However, that does not mean you find or create things to protest about, nor does it mean you protest every little issue. We’ve seen that on college campuses with disastrous results.

But in the case of the 2016 election, we should be protesting with our vote.

Trump is the GOP nominee, and throwing rocks won’t change it.

If you want to stop Trump, form a pro-active and peaceful coalition, try to increase voter turnout, and get people to the polls. This is democracy at its purest.

The more Trump supporters are harassed, the more Mexican flags waved as American flags burn, and the more violence caused is points scored for Trump.

If Trump wins the election, these violent protestors will get what they deserve but not what they want. 

RISE NEWS is a grassroots journalism news organization that is working to change the way young people become informed and engaged in public affairs. You can write for us.

Cover Photo Credit: Gage Skidmore/ Flickr (CC By 2.0)

CNN Is Such Shit Now

I don’t pretend to be an expert in journalism. But I know that the 24/7 televised news media in America is a disgrace, with few exceptions. It’s abysmal.

I am a news junkie. My small experience in working for the news department at my university’s radio station has increased my appreciation for good reporting, which is one of the most important things in the world.

In the film “Spotlight”, we see the power of good journalism and the incredibly moral influence it can have. Pursuing the truth at all costs is as noble as it gets. And it’s hard.

Journalists put themselves in danger for the truth. They travel across the world to war zones and third world countries. They hold the powerful accountable. They ask the hard questions. They filter through the noise.

But the days of Walter Cronkite, Edward R. Murrow, Tom Brokaw, Peter Jennings, and Dan Rather (despite how you may feel about the events around his resignation) are over.

The trust between the people and their television journalists is practically gone. And for good reason.

There are obviously still sources of television journalism that have integrity, like 60 Minutes and PBS. But these are no longer the core of the tv news world; it’s now the 24/7 major news channels like CNN, FOX News, and MSNBC.

The problem is, they aren’t really news.
FOX News and MSNBC are partisan and foolish in their own ways. They cater to their base that is politically swayed right and left.

But CNN, which I believe tries to be down the middle politically, is the worst of the three.

It’s a shame, because CNN could be the best, but they continuously sell themselves out.

The 2016 election exemplifies this.

Donald Trump is a creation of Tea Party zealots and the media, plain and simple. Channels like CNN have people arguing and scratching their heads, asking how Trump became the presumptive Republican nominee.

They can’t recognize that they have spearheaded the drama that has stuck to Trump like glue and made people attracted to him. For the past year, CNN has become the Trump channel.

CNN will back out of a televised interview with the President of the United States, talking about his Supreme Court nominee at the university where he taught Constitutional law, in order to have more talking heads arguing about Trump for ratings.

Channels like CNN are entertainment channels with a few moments of journalism.

Documentaries on CNN can be informative and interesting. But everything else is straight drama. It’s either Trump, the 2016 rat race drama, or war. Drama, fear, and more drama. Whatever it takes to get ratings.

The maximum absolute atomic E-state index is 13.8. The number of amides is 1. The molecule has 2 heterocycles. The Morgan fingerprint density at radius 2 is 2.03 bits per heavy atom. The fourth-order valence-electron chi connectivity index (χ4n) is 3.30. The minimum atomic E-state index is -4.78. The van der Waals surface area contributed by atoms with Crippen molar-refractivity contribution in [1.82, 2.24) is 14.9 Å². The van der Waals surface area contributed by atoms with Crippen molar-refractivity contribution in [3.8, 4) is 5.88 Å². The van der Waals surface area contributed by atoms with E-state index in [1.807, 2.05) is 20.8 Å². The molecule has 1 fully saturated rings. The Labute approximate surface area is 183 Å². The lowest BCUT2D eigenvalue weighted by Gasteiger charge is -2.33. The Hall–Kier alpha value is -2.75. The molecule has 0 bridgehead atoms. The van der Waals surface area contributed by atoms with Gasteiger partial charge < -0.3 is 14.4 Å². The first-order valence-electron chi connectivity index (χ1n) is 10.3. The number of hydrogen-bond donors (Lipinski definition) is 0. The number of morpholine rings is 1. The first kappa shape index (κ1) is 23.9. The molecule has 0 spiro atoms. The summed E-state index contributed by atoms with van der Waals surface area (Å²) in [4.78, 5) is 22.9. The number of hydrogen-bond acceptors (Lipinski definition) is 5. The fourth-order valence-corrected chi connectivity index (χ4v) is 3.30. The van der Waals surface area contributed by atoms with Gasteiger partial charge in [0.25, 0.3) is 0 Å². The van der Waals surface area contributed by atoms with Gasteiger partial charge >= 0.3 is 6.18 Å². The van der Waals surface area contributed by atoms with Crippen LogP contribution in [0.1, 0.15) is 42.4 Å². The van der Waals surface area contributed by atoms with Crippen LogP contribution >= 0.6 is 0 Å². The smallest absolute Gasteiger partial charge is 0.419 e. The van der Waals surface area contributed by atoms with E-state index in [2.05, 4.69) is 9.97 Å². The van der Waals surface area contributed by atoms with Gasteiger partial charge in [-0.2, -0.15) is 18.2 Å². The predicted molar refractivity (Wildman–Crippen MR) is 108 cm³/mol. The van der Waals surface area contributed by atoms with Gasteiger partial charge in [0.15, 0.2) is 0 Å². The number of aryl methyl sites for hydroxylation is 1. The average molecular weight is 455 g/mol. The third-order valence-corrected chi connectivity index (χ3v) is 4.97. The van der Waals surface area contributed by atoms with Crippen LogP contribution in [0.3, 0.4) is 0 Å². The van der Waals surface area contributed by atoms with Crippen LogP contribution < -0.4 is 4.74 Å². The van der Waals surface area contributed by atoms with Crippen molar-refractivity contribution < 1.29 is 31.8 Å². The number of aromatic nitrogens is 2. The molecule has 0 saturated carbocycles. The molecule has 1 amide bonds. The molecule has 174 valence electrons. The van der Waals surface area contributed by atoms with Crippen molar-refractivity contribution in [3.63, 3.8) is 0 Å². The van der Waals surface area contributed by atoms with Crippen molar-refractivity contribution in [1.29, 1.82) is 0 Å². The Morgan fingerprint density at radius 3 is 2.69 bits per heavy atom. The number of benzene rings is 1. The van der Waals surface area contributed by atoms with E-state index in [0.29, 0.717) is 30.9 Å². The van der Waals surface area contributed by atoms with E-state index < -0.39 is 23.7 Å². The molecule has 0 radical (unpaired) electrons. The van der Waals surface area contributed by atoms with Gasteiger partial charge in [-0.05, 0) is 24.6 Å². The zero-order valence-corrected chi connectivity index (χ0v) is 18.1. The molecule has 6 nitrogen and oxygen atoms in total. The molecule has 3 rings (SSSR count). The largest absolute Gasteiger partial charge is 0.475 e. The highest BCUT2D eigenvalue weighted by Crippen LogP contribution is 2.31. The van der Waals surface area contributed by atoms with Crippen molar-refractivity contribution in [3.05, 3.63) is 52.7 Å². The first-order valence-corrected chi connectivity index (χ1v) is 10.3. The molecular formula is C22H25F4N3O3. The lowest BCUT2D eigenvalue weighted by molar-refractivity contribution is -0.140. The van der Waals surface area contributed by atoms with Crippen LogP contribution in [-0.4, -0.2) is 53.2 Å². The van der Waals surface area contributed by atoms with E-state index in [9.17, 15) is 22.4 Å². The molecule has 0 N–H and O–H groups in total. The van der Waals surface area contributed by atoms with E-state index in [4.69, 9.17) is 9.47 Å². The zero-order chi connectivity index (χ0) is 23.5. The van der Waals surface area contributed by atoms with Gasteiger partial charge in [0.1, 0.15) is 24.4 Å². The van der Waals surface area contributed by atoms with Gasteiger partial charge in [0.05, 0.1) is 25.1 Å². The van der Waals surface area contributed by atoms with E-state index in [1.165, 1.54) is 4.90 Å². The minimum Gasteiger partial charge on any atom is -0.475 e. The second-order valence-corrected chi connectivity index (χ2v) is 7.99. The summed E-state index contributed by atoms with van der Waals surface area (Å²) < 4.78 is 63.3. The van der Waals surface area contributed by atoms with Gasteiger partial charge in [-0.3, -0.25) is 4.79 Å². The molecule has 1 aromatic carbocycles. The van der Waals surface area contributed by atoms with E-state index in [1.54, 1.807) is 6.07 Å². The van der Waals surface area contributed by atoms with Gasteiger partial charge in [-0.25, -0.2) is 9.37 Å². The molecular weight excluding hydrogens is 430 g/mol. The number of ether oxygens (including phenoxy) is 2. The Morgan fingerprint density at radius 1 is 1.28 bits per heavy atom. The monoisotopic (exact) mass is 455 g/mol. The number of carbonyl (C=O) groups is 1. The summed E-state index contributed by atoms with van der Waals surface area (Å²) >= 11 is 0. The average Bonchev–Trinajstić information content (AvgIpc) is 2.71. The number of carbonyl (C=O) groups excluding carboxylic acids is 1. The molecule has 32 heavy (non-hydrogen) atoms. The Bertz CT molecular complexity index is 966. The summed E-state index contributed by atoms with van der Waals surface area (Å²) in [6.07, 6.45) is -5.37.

President Obama, at the White House Correspondents Dinner, said that “Spotlight” was “the best fantasy film since “Star Wars”. He also said “Jake Tapper left journalism for CNN”. There is truth in the humor, and everyone in that room probably knew it.

CSPAN is also the butt of a lot of jokes, but it’s actually closer to what political news should be.

It’s incredibly objective, allows for the voices of the general public, and lets speeches/interviews play out for however long they need to.


Photo Credit: llee_wu/ Flickr (CC By 2.0)

Watching a recent congressional hearing on CSPAN about what to do with Guantanamo Bay was more exciting and informative than anything I’ve seen on CNN all year.

Watching 30 minutes of Charlie Rose discuss politics is more educational than weeks of CNN.

And listening to the populace is more interesting than any campaign spokesman CNN has had on their programs repetitively. Is CNN really hoping for interesting and nuanced answers from spokespeople that are on the campaign’s payroll?

There are times where 24/7 news can be valuable, like for broadcasting primary and election results, and when there is breaking news.

However, CNN ruins this too, because they seem to be in a perpetual state of breaking news.

The clip from a debate the night before is not breaking news.

Breaking news should be saved for rare moments when something is currently unfolding and has profound implications. That’s Journalism 101, Day 1, and it’s also common sense.

The candidates and politicians watch the media. It influences their own behavior in ways that I believe are not always apparent.

For example, I am convinced that the tone and conduct of the Republican debates was largely created by the dramas and tensions of the media. Of course, Trump also had a great deal to do with this, but he is himself little more than a cable personality.

The candidates, above all, are responsible, but the news media should be above the fray instead basking in it. Covering Trump’s tweets for an entire day does not serve anyone- it is lazy and boring.

I am not above fault. In fact, I watch the 24/7 political media because it can be entertaining, and I feel guilty about it.

The Trump phenomenon is fascinating, and CNN knows that.

But there needs to be more integrity, accountability, and responsibility from the 24/7 news networks.

They are more powerful than they’d like to admit.

RISE NEWS is a grassroots journalism news organization that is working to change the way young people become informed and engaged in public affairs. You can write for us.

Cover Photo Credit: llee_wu/ Flickr (CC By 2.0)